Going back to the roots

Al Cariño
Reproduced with Permission

After the liberation of the Jews from the slavery of Egypt, God gave them the 10 Commandments, the law, through Moses in Mt. Sinai. It not only set them on a higher moral ground than their neighbors, it was also supposed to make them enjoy the freedom of God's people. But over the centuries, their priests constructed a legal system that prescribed rules for everything. These become so oppressive that the people were made slaves again - to the demands of the convoluted law.

That Jesus wants to return to the original purpose of the law we see in the gospel reading (Mt. 5:17-37). Thus we hear Jesus say, "I have come not to abolish but to fulfill the law." "To fulfill" the law is to place no limits on the ways it is to be carried out. And "to fulfill" the law, it must be grounded on righteousness which "surpasses that of the Pharisees and the teachers of the law." "Righteousness" here means the radical gift of self to God and neighbor in both inner thought and outward action. It is on this "righteousness" that Jesus wants us to build on the foremost law: love for God and neighbor.

To make clear what Jesus wants to accomplish, He proceeds to show the foundation on which some of the commandments are based. On killing another person, He says, "You have heard it was said to your ancestors, `You shall not kill; and whoever kills will be liable to judgment.' But I say to you, whoever is angry with his brother will be liable to judgment." In effect, Jesus is saying that it is not only a knife or a gun that kills. It is the anger and hatred in a person's heart that kills.

Getting angry is a natural human reaction but remaining angry is unchristian. If we allow anger to grow in our heart by reconstructing all the hurts and insults that a person has inflicted on us -- real or alleged -- before we know it, we desperately want to have our revenge. When we finally take the life of a person we vehemently hate, we feel satisfied but only for a moment as the deed will haunt us for life. Why? Because we have done violence to God's most wonderful gift: human life.

This is exactly what happened during the emotional debate on whether or not to put back the death penalty in our statute books. People affirmed the commandment "Thou shalt not kill" but they were angry at government's inability to control crime specially of kidnapping and rape. They believed that passing such a law would deter everyone from committing a heinous crime. Almost 10 years after the enactment of the law, the commission of same crimes remains unabated. Now, their hands have been stained with blood.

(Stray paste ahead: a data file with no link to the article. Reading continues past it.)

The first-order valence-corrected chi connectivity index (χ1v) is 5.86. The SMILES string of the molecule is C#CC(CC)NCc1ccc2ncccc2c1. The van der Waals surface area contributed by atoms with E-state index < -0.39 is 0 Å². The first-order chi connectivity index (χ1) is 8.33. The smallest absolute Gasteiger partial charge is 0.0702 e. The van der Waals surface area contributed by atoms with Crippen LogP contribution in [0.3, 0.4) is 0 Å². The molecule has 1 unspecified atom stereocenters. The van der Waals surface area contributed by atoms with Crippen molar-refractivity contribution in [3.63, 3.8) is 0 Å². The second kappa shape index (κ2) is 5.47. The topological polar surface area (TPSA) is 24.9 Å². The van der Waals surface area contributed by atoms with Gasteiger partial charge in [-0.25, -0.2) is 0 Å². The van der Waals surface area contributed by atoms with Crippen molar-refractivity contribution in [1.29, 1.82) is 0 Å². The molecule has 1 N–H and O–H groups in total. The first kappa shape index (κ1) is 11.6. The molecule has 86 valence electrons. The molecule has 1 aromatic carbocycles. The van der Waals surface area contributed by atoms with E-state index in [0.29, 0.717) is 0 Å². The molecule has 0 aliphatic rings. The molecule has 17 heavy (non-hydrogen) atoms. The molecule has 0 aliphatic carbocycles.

For Jesus, respect for life is paramount. Thus if anger and hatred is removed from our hearts and we instead let love and respect for others dominate, then violence against others will be diminished if not eliminated.

The same can be said of adultery. Attraction for the opposite sex is normal. More, it is essential for the survival of the human race. But what have we made of this? As Jesus Himself said, "You have heard that it was said, `You shall not commit adultery.' But I say to you, everyone who looks at a woman with lust has already committed adultery with her in his heart."

Adultery or sins of passion happen when we ignore God's purpose in giving us this attraction for the opposite sex--for the propagation of the human race through marriage. However, instead of controlling our desires, we make them run wild by telling and listening to dirty jokes, reading indecent magazines, watching x-rated movies or videos, etc. These degrade women. Instead of treating them as persons - to be loved and cared for - we have turned them into sex objects -- for the gratification of our lust. How we have turned God's purpose in creation upside down!

What couples in love do can help illustrate what we mean by living up to God's standard of "righteousness." For couples in love, the question is never "What should I not do?" but rather "What more can I do." The measure of their love is "to give till there is no more to give" - the complete opposite of treating others as objects of self-gratification.

Jesus gives us these examples to show the importance of going back to the roots underlying God's commandments. If we only emphasize the letter of the law, then we often find ourselves asking, "What is the minimum requirement of the law?" Worse, we look for exemptions or find ways to go around it. But if we emphasize the foundation underlying the law -- love for God and neighbor -- then the question we ask is, "What more can and will I do?"

Going back to the roots of God's law gives life to our love relationship with God and neighbor which in turn makes us enjoy the freedom of God's children.